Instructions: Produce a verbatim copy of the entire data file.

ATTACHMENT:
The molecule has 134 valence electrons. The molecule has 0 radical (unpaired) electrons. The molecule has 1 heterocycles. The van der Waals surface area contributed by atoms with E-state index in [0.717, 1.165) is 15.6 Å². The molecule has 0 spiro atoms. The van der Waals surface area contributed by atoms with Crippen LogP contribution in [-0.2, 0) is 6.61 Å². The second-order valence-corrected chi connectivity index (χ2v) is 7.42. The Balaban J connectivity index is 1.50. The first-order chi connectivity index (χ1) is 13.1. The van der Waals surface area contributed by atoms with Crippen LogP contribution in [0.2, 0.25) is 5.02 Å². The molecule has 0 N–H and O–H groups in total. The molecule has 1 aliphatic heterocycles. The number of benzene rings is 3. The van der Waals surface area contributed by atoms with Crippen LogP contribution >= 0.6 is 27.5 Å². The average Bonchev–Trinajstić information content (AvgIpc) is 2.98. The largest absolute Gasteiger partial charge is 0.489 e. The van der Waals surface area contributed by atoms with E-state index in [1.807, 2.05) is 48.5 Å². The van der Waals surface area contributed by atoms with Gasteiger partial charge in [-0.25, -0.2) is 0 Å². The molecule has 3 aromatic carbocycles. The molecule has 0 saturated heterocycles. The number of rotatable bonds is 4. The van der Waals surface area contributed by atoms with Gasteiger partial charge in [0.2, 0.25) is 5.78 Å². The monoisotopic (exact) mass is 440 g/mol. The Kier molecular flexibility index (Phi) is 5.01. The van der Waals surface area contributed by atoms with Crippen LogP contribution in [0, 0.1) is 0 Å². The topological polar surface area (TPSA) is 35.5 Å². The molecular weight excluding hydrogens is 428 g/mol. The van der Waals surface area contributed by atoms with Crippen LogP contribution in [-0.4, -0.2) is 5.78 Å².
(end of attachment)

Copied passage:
The molecule has 134 valence electrons. The molecule has 0 radical (unpaired) electrons. The molecule has 1 heterocycles. The van der Waals surface area contributed by atoms with E-state index in [0.717, 1.165) is 15.6 Å². The molecule has 0 spiro atoms. The van der Waals surface area contributed by atoms with Crippen LogP contribution in [-0.2, 0) is 6.61 Å². The second-order valence-corrected chi connectivity index (χ2v) is 7.42. The Balaban J connectivity index is 1.50. The first-order chi connectivity index (χ1) is 13.1. The van der Waals surface area contributed by atoms with Crippen LogP contribution in [0.2, 0.25) is 5.02 Å². The molecule has 0 N–H and O–H groups in total. The molecule has 1 aliphatic heterocycles. The number of benzene rings is 3. The van der Waals surface area contributed by atoms with Crippen LogP contribution >= 0.6 is 27.5 Å². The average Bonchev–Trinajstić information content (AvgIpc) is 2.98. The largest absolute Gasteiger partial charge is 0.489 e. The van der Waals surface area contributed by atoms with E-state index in [1.807, 2.05) is 48.5 Å². The van der Waals surface area contributed by atoms with Gasteiger partial charge in [-0.25, -0.2) is 0 Å². The molecule has 3 aromatic carbocycles. The molecule has 0 saturated heterocycles. The number of rotatable bonds is 4. The van der Waals surface area contributed by atoms with Gasteiger partial charge in [0.2, 0.25) is 5.78 Å². The monoisotopic (exact) mass is 440 g/mol. The Kier molecular flexibility index (Phi) is 5.01. The van der Waals surface area contributed by atoms with Crippen LogP contribution in [0, 0.1) is 0 Å². The topological polar surface area (TPSA) is 35.5 Å². The molecular weight excluding hydrogens is 428 g/mol. The van der Waals surface area contributed by atoms with Crippen LogP contribution in [-0.4, -0.2) is 5.78 Å².